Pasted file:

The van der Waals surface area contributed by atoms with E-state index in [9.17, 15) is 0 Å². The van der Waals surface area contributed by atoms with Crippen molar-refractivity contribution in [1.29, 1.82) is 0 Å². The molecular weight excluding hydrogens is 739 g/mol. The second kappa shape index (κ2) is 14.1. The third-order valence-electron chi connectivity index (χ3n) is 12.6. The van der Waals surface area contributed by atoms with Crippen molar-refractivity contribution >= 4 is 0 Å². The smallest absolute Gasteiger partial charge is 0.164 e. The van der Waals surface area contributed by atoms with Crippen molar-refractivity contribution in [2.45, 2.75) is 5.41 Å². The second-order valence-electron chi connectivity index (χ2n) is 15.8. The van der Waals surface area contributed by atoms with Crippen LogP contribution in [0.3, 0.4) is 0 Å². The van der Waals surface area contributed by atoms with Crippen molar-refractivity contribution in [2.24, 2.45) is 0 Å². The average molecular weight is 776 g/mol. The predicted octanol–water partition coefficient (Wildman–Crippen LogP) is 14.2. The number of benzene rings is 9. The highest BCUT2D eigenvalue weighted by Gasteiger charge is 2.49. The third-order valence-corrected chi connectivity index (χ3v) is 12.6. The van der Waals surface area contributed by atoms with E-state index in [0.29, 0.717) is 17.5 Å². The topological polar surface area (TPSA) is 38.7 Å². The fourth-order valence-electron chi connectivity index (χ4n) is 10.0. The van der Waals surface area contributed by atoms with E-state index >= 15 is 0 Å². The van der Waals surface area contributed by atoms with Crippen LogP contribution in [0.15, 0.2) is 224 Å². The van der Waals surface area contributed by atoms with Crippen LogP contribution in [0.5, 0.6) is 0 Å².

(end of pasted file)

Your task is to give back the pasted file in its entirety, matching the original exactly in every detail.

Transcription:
The van der Waals surface area contributed by atoms with E-state index in [9.17, 15) is 0 Å². The van der Waals surface area contributed by atoms with Crippen molar-refractivity contribution in [1.29, 1.82) is 0 Å². The molecular weight excluding hydrogens is 739 g/mol. The second kappa shape index (κ2) is 14.1. The third-order valence-electron chi connectivity index (χ3n) is 12.6. The van der Waals surface area contributed by atoms with Crippen molar-refractivity contribution >= 4 is 0 Å². The smallest absolute Gasteiger partial charge is 0.164 e. The van der Waals surface area contributed by atoms with Crippen molar-refractivity contribution in [2.45, 2.75) is 5.41 Å². The second-order valence-electron chi connectivity index (χ2n) is 15.8. The van der Waals surface area contributed by atoms with Crippen LogP contribution in [0.3, 0.4) is 0 Å². The van der Waals surface area contributed by atoms with Crippen molar-refractivity contribution in [2.24, 2.45) is 0 Å². The average molecular weight is 776 g/mol. The predicted octanol–water partition coefficient (Wildman–Crippen LogP) is 14.2. The number of benzene rings is 9. The highest BCUT2D eigenvalue weighted by Gasteiger charge is 2.49. The third-order valence-corrected chi connectivity index (χ3v) is 12.6. The van der Waals surface area contributed by atoms with E-state index in [0.29, 0.717) is 17.5 Å². The topological polar surface area (TPSA) is 38.7 Å². The fourth-order valence-electron chi connectivity index (χ4n) is 10.0. The van der Waals surface area contributed by atoms with E-state index >= 15 is 0 Å². The van der Waals surface area contributed by atoms with Crippen LogP contribution in [0.15, 0.2) is 224 Å². The van der Waals surface area contributed by atoms with Crippen LogP contribution in [0.5, 0.6) is 0 Å².